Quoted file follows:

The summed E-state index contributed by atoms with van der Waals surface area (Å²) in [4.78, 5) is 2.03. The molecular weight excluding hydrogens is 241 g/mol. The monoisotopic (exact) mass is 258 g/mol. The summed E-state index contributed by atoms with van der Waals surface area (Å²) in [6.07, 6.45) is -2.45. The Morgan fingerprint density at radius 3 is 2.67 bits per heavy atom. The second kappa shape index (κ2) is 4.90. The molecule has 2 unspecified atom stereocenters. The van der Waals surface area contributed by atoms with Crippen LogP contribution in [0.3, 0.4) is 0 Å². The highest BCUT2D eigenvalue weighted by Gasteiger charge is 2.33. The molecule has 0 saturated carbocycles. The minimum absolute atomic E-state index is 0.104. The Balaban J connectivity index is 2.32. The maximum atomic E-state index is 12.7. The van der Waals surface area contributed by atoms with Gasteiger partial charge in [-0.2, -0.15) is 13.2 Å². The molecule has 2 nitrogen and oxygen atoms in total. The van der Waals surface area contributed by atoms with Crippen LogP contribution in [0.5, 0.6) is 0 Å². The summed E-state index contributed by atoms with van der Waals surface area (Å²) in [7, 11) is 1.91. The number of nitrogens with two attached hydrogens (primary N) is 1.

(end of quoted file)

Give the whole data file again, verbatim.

The summed E-state index contributed by atoms with van der Waals surface area (Å²) in [4.78, 5) is 2.03. The molecular weight excluding hydrogens is 241 g/mol. The monoisotopic (exact) mass is 258 g/mol. The summed E-state index contributed by atoms with van der Waals surface area (Å²) in [6.07, 6.45) is -2.45. The Morgan fingerprint density at radius 3 is 2.67 bits per heavy atom. The second kappa shape index (κ2) is 4.90. The molecule has 2 unspecified atom stereocenters. The van der Waals surface area contributed by atoms with Crippen LogP contribution in [0.3, 0.4) is 0 Å². The highest BCUT2D eigenvalue weighted by Gasteiger charge is 2.33. The molecule has 0 saturated carbocycles. The minimum absolute atomic E-state index is 0.104. The Balaban J connectivity index is 2.32. The maximum atomic E-state index is 12.7. The van der Waals surface area contributed by atoms with Gasteiger partial charge in [-0.2, -0.15) is 13.2 Å². The molecule has 2 nitrogen and oxygen atoms in total. The van der Waals surface area contributed by atoms with Crippen LogP contribution in [0.5, 0.6) is 0 Å². The summed E-state index contributed by atoms with van der Waals surface area (Å²) in [7, 11) is 1.91. The number of nitrogens with two attached hydrogens (primary N) is 1.